“Since the JCC opened seven years ago, I started living an engaged Jewish life. I eat meals in the JCC, learn skills here, study Torah here, meet with my friends here – and simply feel at home. I can’t tell you how important this place is to me, and other people like me.”
“Thank God we have been fortunate to return to our roots and rebuild Jewish life in Krakow.”
The deep interest of non-Jewish Poles in Jewish culture is something of a phenomenon, too, and further emphasises the fact that Jews need not be afraid to return. You might say that Poland has experienced a sort of “phantom limb” syndrome: a community that was so large and so prominent was suddenly all but wiped out, leaving a gaping hole in Polish culture. Since democracy’s return to Poland, it almost seems as if the country is making up for lost time.
Ornstein explained that non-Jewish Poles wrote books, opened Jewish Studies departments at universities and preserved Jewish institutions and cemetries.The Jewish Culture Festival, founded by two non-Jewish Poles, has now become one of the largest Jewish festivals in the world.
“Poles realised that to understand Polish history they needed to understand its Jewish component. Jewish life in Poland could not have happened without the non-Jewish Poles who wanted to preserve Jewish life and continue to have a curiosity to learn about Jewish traditions, culture, and religion.”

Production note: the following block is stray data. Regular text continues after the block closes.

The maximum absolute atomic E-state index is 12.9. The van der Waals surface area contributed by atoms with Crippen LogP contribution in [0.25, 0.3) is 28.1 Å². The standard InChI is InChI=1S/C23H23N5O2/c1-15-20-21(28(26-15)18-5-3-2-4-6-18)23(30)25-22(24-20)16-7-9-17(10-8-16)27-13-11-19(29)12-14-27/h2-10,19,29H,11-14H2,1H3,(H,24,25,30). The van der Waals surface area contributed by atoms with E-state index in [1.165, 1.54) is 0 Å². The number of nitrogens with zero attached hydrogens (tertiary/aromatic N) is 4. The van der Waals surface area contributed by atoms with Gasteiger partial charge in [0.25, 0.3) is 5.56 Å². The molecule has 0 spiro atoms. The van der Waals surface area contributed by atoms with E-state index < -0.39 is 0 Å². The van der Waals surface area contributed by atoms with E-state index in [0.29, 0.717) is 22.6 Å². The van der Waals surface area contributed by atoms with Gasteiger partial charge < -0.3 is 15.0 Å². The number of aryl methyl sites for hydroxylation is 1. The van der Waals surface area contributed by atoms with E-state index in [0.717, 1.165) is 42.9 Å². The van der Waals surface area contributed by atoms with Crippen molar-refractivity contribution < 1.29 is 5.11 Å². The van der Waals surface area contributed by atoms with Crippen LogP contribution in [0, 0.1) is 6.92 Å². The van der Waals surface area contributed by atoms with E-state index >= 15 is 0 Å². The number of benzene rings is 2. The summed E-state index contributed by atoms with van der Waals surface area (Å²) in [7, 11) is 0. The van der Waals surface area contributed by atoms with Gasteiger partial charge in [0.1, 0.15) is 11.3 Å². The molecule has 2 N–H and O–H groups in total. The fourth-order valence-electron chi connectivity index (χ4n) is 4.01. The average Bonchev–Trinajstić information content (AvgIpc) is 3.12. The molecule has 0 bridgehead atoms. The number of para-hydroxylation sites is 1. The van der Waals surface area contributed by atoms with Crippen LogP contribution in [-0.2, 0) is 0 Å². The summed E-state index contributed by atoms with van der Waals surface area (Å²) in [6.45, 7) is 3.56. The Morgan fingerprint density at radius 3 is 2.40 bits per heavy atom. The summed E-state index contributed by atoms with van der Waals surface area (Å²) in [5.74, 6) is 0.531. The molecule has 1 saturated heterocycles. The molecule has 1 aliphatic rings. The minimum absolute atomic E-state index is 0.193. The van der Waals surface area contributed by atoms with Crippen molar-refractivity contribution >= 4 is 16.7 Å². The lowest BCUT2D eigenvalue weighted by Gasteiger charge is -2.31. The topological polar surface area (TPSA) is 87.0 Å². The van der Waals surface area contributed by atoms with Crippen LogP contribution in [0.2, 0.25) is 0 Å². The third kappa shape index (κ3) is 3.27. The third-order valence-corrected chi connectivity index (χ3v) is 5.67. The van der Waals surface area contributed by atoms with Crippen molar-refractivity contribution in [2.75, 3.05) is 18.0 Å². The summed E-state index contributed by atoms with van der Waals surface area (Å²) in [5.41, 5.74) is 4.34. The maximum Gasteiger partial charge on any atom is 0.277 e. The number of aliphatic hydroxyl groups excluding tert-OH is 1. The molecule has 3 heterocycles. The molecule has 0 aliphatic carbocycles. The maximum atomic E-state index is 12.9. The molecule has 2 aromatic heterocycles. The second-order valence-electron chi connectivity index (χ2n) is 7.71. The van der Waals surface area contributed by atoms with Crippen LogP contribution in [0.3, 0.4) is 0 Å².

Agnieszka, a non-Jewish volunteer at the JCC, is one of those who learnt about Jewish culture as “something belonging to the past” and “felt the void in Polish society, and particularly in my neighbourhood”. With all this – the ever-present spectre of the Holocaust, the resurgence of Jewish life, and the deep interest of non-Jewish Poles in learning about Semitic culture – the JCC doesn’t just recognise the importance of Holocaust memorial on 27 January:
“Every day of the year we remember and honour the victims of the Holocaust by showing the world that the Jewish community still exists here. On Holocaust Memorial Day we run our regularly scheduled community services for the entire Jewish community from Holocaust survivors to teenagers and children. It’s important to understand that for the Jewish community next to Auschwitz, the Holocaust is never very far away and we continue to move forward.”
The Holocaust is clearly a huge part of Jewish and Polish history. Now the citizens of Krakow are working together with the Jewish community to build their future.